It happened that morning, maybe about a half hour after the coffee shop and the crossword puzzle. She had just gotten into the office and started to settle into her small little half cubicle outside Yeager's office. She nudged around the portrait of her and her father, stepped briskly into Yeager's room and grabbed the pile of papers in his out box for her review. It would be another half hour before Will would get here she thought as she nestled into her office hair with a pencil and a new article. It was supposed to be Will's opening statements for the office's annual design newsletter publication.

Now the Yeats Annual was a pretty big deal in the design world. Every year, Lily would watch as boxes of three hundred magazines each would be shipped off to New York, Portland, Chicago, London, Pairs, Rio de Janero, Tokyo and elsewhere. She secretly knew that for the last four years at least, every single one of those annuals had some of her own little edits here and there. As she settled into the page, suddenly she found herself looking at a photograph of Will Yeager staring back at her with a cool confidence. She blushed slightly at his gaze and then realizing she was blushing at a photograph quickly composed herself again. Maybe Lily had read about ten pages before she realized with a slight cough, Will was looking back at her slightly puzzled.

"What're you doing with that? I thought you'd have taken it down to printing by now." Lily nearly overturned her chair by his sudden appearance. "I mean, you'll get a chance to read it in a week when it comes back from the printers." He leaned forward to look at what she was doing. "Are you editing... Lily. Explain."

"Hi uh Will," she tumbled over a stack of papers creating a chaotic mess on the floor. "I was just overlooking the editors work." "Well, you know that's why we have editors in the first place." "Well um, I guess I didn't trust their work good enough. I mean, obviously, this is going out with your face... I mean signature on it. It didn't hurt before." "What do you mean before?" Realizing the jib was up, Lily fumbled with the top drawer of her desk and pulled out the last five years issues of the Yeats Annual. She opened them up to him showing her neat handwriting in red pen scratched here and there left and right. He read through her edits slowly, slowly pondering each time he reahed a major place where she had left edit marks. "Well Lil, I gotta say, I'm glad you've been going over the editors work. You know, i'm surprised they haven't made any sort of stink that what they changed wasn't theirs. I mean this section here," he gestured to an open page nearly covered in red. "I think your changes here are actually better than the editors."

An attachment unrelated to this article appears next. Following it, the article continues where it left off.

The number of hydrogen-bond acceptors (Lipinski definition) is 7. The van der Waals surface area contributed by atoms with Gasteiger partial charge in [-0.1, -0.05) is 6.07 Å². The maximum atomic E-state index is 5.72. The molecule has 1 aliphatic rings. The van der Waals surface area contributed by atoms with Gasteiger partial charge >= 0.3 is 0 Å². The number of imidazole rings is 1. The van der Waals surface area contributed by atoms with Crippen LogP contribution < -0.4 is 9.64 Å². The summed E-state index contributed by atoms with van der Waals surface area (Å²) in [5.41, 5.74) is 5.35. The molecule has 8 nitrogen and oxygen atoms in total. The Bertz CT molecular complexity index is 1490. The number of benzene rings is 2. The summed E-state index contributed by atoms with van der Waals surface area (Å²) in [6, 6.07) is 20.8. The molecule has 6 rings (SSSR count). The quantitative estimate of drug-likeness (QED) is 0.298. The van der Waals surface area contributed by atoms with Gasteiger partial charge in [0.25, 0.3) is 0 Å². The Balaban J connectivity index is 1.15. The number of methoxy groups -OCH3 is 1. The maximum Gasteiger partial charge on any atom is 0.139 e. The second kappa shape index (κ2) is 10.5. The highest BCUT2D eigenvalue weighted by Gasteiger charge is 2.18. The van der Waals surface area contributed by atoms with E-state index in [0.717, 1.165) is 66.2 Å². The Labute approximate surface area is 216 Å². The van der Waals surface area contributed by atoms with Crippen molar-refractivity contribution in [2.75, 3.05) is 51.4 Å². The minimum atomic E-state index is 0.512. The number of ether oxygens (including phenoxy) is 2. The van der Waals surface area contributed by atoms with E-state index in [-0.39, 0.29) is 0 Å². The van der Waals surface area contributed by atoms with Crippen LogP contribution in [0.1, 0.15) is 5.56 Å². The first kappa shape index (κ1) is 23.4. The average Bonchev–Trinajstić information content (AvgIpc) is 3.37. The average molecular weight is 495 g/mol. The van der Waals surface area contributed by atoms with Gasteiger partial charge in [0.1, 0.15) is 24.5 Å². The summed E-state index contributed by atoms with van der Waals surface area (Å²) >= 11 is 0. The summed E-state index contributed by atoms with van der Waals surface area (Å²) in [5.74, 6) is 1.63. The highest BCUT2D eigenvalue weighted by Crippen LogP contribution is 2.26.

"Will, please, I love working for you." "No no, this isn't what you think. What you did here is actually good and I'm thankful to have you do this. I'm going to have a talk with Stephen in editing and you might get his job soon." "I can't possibly do that. I mean, who'll make sure your lunch is made properly and..." he cut her off there. "Fine Lil, if you're happy here, you can stay here no problem. But I would think you'd make such an excellent addition to the editing team. I'm not going to fire Stephen, but maybe take you on part time during Annual season. But anyways, messages?" Lily thrust a stack of pink sheets of phone messages into his large rough hand. Will turned and walked into his office.

A cold bead of sweat rolled down her forehead. Editing? Those guys are a bunch of animals. Literally. She didn't like the thought of answering to anyone else but Will. Even then, she was basically her own boss working under him. All she had to do was every so often send in the reports he asked for, and return his comments to the departments. She pulled another drawer this time, this one filled with various medication bottles, one for anxiety, another for cramps, another for ADD, another for ADHD even though she didn't even have those conditions. She swallowed a handful of carefully chosen pills and relaxed back into her chair and opened Facebook.

"Looks like I'm going to be an editor for Yeager." she wrote into the status update.